5. Creed Humphrey: 6 points (1 third, 1 fourth, 1 third)
6. Kyle Pitts: 4 points (2 fourths)
7. Amon-Ra St. Brown: 3 points (3 fifths)
8. DeVonta Smith: 2 points (1 fourth)
9. Penei Sewell: 1 point (1 fifth)

Jones probably led this race for most of the season, when his Patriots were in first place, but Chase pulled away and claimed this one unanimously. The outstanding rookie receiver had a mix of terrific production (81 catches, 1,455 yards), eye-popping highlights and big moments. There were other very good rookies this year—including several offensive linemen in our list—but Chase was a no-brainer. Three other receivers earned votes, while Jones was the only member of the highly anticipated quarterback class to land on anyone’s ballot.

Defensive Rookie of the Year

1. Micah Parsons: 30 points (6 firsts)
2. Patrick Surtain II: 24 points (6 seconds)
3. Odafe Oweh: 13 points (4 thirds, 1 fifth)
T-4. Christian Barmore: 9 points (1 third, 2 fourths, 2 fifths)
T-4. Jeremiah Owusu-Koramoah: 9 points (3 fourths, 3 fifths)
6. Jevon Holland: 3 points (1 third)
7. Gregory Rousseau: 2 points (1 fourth)

Speaking of unanimous awards, Parsons finished second in our Defensive Player of the Year, so he was a no-brainer for Defensive Rookie of the Year. Not sure what more needs to be said about him at this point, as people have already basically ticketed him for Canton. Patrick Surtain II delivered as a top-10 pick, and all six of our voters listed him second.

Comeback Player of the Year

1. Joe Burrow: 28 points (4 firsts, 2 seconds)
2. Dak Prescott: 24 points (2 firsts, 2 seconds, 2 thirds)
3. Nick Bosa: 18 points (2 seconds, 3 thirds, 1 fifth)
4. Jimmy Garoppolo: 7 points (3 fourths, 1 fifth)
T-5. Tyron Smith: 3 points (1 third)
T-5. Courtland Sutton: 3 points (1 fourth, 1 fifth)
T-7. CJ Mosley: 2 points (1 fourth)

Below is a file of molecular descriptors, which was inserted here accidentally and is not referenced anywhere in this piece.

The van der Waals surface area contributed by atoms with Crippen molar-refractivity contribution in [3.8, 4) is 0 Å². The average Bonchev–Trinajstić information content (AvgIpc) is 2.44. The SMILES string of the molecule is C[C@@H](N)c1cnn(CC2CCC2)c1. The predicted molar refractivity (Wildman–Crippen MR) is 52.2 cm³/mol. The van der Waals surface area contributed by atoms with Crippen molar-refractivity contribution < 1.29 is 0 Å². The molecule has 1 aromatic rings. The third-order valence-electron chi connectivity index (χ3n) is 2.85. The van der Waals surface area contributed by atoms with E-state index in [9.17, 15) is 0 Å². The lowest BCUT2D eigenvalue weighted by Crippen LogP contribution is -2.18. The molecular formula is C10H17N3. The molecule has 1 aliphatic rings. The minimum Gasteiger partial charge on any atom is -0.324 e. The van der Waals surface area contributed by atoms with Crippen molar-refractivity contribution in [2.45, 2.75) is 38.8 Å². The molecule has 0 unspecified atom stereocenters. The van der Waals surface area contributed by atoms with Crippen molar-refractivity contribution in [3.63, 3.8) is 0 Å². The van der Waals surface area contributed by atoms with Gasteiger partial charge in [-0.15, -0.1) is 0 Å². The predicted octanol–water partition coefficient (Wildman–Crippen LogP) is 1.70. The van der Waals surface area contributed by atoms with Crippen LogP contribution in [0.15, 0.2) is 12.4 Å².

T-7. Joe Mixon: 2 points (1 fourth)
T-7. Carson Wentz: 2 points (2 fifths)
10. Rasul Douglas: 1 point (1 fifth)

Burrow was snubbed from the Pro Bowl (partly because they vote too early) and was a late entry into the MVP conversation after it was pretty well decided, but he was a winner here. He tore his ACL and MCL in Week 11 last season and then spoke openly about how difficult it was to come back and face live action this training camp. He picked up right where he left off and had a great season for the Bengals. Prescott was the preseason favorite here and also did a great job coming back from a horrific injury, picking up two first-place votes. This is always one of the stranger awards, as you see guys and wonder what exactly they came back from (Wentz came back from … being benched for Jalen Hurts?). Douglas was cut by the Raiders and Texans, and signed to the Cardinals’ practice squad before making some of the biggest plays of the Packers’ season.

Coach of the Year

1. Mike Vrabel: 21 points (2 firsts, 2 seconds, 1 third)
2. Matt LaFleur: 19 points (2 firsts, 2 seconds, 1 fifth)
3. Zac Taylor: 12 points (1 second, 2 thirds, 1 fourth)
4. Bill Belichick: 11 points (1 first, 2 fourths, 2 fifths)
5. John Harbaugh: 9 points (1 first, 1 second)
6. Nick Sirianni: 6 points (1 third, 1 fourth, 1 fifth)
T-7. Mike Tomlin: 3 points (1 third)
T-7. Frank Reich: 3 points (1 third)
T-7. Rich Bisaccia: 3 points (1 fourth, 1 fifth)
10. David Culley: 2 points (1 fourth)
11. Brian Flores: 1 point (1 fifth)

LaFleur has gotten a lot of love for his record across three years coaching the Packers, but this is a one-year award, and our panel just barely gave it to Vrabel. The Titans’ coach led an injury-ravaged squad to the No. 1 seed in the AFC, though he was left off one ballot. This was a wide-open vote, though, with love for four coaches who missed the playoffs, an interim coach in Las Vegas, and coaches who were soon-to-be fired or widely expected to be fired at the time of our voting.

(Update: Bill Belichick and his votes were accidentally omitted from the list when this story was first published.)